I decided that I wanted to take the opportunity to try and evoke not just the events of the time, but the smells, the tastes, the sound, the hot and cold of it — the daily one-foot-in-front-of-the-other life of a farm wife with ten children. I love the language, too. One of my uncles walked into our house one day and said, “What in the cat hair is going on?” How could I let that fade into oblivion?
I plumbed my own memory as well as interviewed many relatives. Many of the details of farm life come from my mother, such as using kerosine-soaked corn cobs to start a fire. Many of the incidents related actually happened, both in my family and my husband’s (the less savory ones, he points out).

Introduce us briefly to the main characters in your most recent book.

Alafair Tucker is the busy mother of ten living children, running the domestic side of a successful farm and sharing a loving supportive relationship with her husband Shaw, children, in-laws and neighbors. In Hell With the Lid Blown Off (June 2014), Alafair's middle daughter Ruth has just turned seventeen, and is preparing to go off to study music at a conservatory in Muskogee. This fact causes a great deal of consternation to young Deputy Trenton Calder, who has surprised himself by falling in love with this sweet and lively young woman whom he has known since she was a little girl.
In the summer of 1916, a big twister brings destruction to the land around Boynton OK.  Alafair's family and neighbors are not spared the ruin and grief spread by the storm.  But no one, not even his own mother, is going to mourn for Jubal Beldon, who made it his business to know the ugly secrets of everyone in town. It doesn’t matter if Jubal’s insinuations are true or not. In a small town like Boynton, rumor is as damaging as fact.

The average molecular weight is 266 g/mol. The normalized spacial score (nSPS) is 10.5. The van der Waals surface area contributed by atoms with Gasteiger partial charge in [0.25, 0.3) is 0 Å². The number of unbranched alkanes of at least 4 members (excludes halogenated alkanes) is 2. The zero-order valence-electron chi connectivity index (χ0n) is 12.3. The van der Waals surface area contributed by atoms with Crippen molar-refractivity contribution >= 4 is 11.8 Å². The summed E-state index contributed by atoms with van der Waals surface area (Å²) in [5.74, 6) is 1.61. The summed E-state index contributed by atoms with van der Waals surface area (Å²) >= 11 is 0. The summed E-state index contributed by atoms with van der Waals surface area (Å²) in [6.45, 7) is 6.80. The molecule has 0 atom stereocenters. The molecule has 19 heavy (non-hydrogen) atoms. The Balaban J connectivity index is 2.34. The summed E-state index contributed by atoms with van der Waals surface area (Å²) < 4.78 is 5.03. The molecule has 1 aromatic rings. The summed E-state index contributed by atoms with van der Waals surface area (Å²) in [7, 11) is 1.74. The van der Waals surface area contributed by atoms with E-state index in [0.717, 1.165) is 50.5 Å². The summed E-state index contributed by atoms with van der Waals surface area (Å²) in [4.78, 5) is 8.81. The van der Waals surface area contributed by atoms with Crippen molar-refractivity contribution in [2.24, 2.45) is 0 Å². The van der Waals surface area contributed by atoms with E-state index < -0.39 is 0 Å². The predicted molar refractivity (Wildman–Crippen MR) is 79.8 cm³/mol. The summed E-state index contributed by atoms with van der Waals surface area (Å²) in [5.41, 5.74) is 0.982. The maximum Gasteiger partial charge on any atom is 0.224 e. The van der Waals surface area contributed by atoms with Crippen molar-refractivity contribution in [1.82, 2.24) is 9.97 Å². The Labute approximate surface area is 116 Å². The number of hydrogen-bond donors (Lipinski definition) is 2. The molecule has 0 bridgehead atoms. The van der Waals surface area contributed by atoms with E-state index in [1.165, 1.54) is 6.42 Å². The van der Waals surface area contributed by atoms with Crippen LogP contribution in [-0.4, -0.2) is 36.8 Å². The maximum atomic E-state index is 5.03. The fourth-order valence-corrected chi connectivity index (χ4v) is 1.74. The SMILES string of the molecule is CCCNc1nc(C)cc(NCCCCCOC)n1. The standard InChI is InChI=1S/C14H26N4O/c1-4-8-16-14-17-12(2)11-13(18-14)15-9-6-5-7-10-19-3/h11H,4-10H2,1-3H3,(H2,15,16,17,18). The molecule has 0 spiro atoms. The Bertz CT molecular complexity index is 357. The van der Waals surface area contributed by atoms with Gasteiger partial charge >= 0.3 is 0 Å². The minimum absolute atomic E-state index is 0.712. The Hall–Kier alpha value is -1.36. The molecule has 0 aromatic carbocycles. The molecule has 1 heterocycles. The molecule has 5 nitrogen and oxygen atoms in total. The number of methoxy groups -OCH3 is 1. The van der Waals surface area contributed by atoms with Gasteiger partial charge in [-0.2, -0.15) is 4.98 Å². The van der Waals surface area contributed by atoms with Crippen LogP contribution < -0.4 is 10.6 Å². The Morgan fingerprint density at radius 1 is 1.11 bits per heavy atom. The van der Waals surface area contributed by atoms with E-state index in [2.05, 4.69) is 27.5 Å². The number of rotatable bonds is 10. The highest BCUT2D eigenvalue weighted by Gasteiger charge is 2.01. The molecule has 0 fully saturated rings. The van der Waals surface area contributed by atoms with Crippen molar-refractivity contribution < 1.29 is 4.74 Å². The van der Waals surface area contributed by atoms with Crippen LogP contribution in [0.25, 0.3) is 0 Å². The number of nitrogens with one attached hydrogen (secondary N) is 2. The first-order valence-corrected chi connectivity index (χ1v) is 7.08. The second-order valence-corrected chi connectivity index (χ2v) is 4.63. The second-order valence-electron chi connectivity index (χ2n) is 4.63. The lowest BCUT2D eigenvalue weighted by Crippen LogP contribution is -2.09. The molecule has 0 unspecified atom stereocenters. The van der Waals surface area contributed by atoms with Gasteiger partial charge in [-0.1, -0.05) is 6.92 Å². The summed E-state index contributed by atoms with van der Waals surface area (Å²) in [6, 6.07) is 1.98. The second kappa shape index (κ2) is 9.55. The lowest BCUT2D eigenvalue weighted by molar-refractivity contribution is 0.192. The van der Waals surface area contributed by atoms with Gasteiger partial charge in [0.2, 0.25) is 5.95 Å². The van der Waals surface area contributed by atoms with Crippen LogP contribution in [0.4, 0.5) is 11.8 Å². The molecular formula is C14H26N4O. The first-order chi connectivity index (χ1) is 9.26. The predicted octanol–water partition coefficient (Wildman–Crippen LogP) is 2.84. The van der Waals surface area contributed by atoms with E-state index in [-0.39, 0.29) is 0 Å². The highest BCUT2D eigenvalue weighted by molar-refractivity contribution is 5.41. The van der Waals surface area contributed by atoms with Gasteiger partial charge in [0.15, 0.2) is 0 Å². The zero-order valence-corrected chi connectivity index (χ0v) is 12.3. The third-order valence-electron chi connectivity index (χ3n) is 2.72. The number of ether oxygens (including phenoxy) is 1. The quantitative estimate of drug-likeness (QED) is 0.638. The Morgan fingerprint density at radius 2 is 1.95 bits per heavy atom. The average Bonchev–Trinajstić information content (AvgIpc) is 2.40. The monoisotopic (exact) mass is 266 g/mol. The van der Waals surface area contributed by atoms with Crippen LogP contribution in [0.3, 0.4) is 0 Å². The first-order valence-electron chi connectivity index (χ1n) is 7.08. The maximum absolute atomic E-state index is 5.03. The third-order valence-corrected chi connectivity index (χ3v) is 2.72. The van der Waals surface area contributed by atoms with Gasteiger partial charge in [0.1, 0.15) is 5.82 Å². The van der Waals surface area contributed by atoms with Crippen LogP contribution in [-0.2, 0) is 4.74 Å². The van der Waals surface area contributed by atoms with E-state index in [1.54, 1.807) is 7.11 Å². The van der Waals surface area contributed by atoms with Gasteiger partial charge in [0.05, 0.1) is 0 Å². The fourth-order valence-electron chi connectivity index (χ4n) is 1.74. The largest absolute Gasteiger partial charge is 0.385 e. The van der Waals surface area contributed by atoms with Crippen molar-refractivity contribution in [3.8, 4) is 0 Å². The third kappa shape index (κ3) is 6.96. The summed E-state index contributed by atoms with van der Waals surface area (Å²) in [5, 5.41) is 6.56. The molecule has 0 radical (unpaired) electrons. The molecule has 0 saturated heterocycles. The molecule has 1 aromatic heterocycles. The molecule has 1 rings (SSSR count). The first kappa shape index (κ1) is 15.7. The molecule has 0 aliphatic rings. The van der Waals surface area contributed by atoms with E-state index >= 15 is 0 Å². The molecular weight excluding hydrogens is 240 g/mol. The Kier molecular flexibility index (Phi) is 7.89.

When it becomes apparent that Jubal was already dead when the storm hit, Sheriff Scott Tucker, cousin to Alafair's husband, immediately suspects that he was murdered. And considering that the victim is the evil Jubal Beldon, there are dozens of potential killers to investigate. As Scott and his deputy Trenton Calder look into the circumstances surrounding Jubal’s demise, it begins to look like the prime suspect may be someone very dear to the widow Beckie MacKenzie, the beloved music teacher and mentor of Alafair’s daughter Ruth. Ruth fears that the secrets exposed by the investigation are going to cause more damage to her friend’s life than the tornado. Alafair has her own suspicions about how Jubal Beldon came to die, and the reason may hit very close to home.

Don't miss the continuation of this interview tomorrow. Remember to leave a comment answering the following question to win a copy of Hell With the Lid Blown Off:

Alafair Tucker has eight daughters. Four of them are spoken for. Name any son-in-law or fiance`. --OR-- Six of the Alafair Tucker books take place around her home outside of Boynton, OK. In the other two novels Alafair travels to another city. What is the title of one of the travel novels, or what city does she travel to?  Answers can be found by reading the book pages on my website. www.doniscasey.com